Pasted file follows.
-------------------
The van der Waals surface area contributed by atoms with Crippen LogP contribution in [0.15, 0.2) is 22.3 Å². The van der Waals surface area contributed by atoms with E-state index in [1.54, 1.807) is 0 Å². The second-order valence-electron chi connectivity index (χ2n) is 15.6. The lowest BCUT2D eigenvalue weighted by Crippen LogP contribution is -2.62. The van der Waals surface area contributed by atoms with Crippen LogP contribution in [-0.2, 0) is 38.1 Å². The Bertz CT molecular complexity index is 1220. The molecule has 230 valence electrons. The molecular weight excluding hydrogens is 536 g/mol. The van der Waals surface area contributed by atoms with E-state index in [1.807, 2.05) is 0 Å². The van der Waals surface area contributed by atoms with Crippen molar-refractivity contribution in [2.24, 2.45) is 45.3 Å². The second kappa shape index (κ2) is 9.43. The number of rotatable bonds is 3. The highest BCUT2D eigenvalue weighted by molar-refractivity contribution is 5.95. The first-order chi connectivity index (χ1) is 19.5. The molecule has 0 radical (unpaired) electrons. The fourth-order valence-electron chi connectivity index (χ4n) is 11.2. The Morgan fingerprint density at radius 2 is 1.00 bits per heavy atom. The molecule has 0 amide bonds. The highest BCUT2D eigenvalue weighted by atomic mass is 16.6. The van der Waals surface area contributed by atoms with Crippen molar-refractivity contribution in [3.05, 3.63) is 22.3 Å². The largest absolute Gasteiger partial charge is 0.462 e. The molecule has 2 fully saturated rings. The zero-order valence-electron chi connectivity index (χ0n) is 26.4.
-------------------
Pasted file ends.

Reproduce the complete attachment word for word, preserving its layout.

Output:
The van der Waals surface area contributed by atoms with Crippen LogP contribution in [0.15, 0.2) is 22.3 Å². The van der Waals surface area contributed by atoms with E-state index in [1.54, 1.807) is 0 Å². The second-order valence-electron chi connectivity index (χ2n) is 15.6. The lowest BCUT2D eigenvalue weighted by Crippen LogP contribution is -2.62. The van der Waals surface area contributed by atoms with Crippen LogP contribution in [-0.2, 0) is 38.1 Å². The Bertz CT molecular complexity index is 1220. The molecule has 230 valence electrons. The molecular weight excluding hydrogens is 536 g/mol. The van der Waals surface area contributed by atoms with E-state index in [1.807, 2.05) is 0 Å². The van der Waals surface area contributed by atoms with Crippen molar-refractivity contribution in [2.24, 2.45) is 45.3 Å². The second kappa shape index (κ2) is 9.43. The number of rotatable bonds is 3. The highest BCUT2D eigenvalue weighted by molar-refractivity contribution is 5.95. The first-order chi connectivity index (χ1) is 19.5. The molecule has 0 radical (unpaired) electrons. The fourth-order valence-electron chi connectivity index (χ4n) is 11.2. The Morgan fingerprint density at radius 2 is 1.00 bits per heavy atom. The molecule has 0 amide bonds. The highest BCUT2D eigenvalue weighted by atomic mass is 16.6. The van der Waals surface area contributed by atoms with Crippen molar-refractivity contribution in [3.05, 3.63) is 22.3 Å². The largest absolute Gasteiger partial charge is 0.462 e. The molecule has 2 fully saturated rings. The zero-order valence-electron chi connectivity index (χ0n) is 26.4.